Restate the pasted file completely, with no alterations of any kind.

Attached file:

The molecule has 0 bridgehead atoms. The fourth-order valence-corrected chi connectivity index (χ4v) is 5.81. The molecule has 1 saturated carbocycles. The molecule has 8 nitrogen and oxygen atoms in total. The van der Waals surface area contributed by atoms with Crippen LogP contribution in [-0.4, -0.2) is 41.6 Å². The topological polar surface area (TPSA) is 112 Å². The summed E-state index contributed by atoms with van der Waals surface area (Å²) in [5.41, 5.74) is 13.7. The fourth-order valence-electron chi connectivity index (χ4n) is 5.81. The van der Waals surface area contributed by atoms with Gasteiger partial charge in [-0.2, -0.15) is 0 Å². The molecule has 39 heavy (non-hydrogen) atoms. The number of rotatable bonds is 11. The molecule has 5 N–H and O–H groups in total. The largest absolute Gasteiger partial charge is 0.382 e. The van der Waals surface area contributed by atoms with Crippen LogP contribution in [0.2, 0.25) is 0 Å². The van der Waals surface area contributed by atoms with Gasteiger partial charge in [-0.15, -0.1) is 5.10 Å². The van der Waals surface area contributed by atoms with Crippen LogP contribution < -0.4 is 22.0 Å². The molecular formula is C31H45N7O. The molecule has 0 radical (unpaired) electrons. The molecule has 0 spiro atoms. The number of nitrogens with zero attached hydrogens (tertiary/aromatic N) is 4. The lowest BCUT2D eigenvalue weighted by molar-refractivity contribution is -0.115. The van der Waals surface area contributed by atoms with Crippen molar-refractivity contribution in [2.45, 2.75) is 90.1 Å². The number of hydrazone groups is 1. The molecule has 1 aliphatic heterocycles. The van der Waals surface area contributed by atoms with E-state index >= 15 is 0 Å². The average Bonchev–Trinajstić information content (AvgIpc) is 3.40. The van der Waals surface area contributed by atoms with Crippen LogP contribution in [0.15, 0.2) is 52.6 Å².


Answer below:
The molecule has 0 bridgehead atoms. The fourth-order valence-corrected chi connectivity index (χ4v) is 5.81. The molecule has 1 saturated carbocycles. The molecule has 8 nitrogen and oxygen atoms in total. The van der Waals surface area contributed by atoms with Crippen LogP contribution in [-0.4, -0.2) is 41.6 Å². The topological polar surface area (TPSA) is 112 Å². The summed E-state index contributed by atoms with van der Waals surface area (Å²) in [5.41, 5.74) is 13.7. The fourth-order valence-electron chi connectivity index (χ4n) is 5.81. The van der Waals surface area contributed by atoms with Gasteiger partial charge in [-0.2, -0.15) is 0 Å². The molecule has 39 heavy (non-hydrogen) atoms. The number of rotatable bonds is 11. The molecule has 5 N–H and O–H groups in total. The largest absolute Gasteiger partial charge is 0.382 e. The van der Waals surface area contributed by atoms with Crippen LogP contribution in [0.2, 0.25) is 0 Å². The van der Waals surface area contributed by atoms with Gasteiger partial charge in [-0.15, -0.1) is 5.10 Å². The van der Waals surface area contributed by atoms with Crippen LogP contribution < -0.4 is 22.0 Å². The molecular formula is C31H45N7O. The molecule has 0 radical (unpaired) electrons. The molecule has 0 spiro atoms. The number of nitrogens with zero attached hydrogens (tertiary/aromatic N) is 4. The lowest BCUT2D eigenvalue weighted by molar-refractivity contribution is -0.115. The van der Waals surface area contributed by atoms with Crippen molar-refractivity contribution in [2.45, 2.75) is 90.1 Å². The number of hydrazone groups is 1. The molecule has 1 aliphatic heterocycles. The van der Waals surface area contributed by atoms with E-state index >= 15 is 0 Å². The average Bonchev–Trinajstić information content (AvgIpc) is 3.40. The van der Waals surface area contributed by atoms with Crippen LogP contribution in [0.15, 0.2) is 52.6 Å².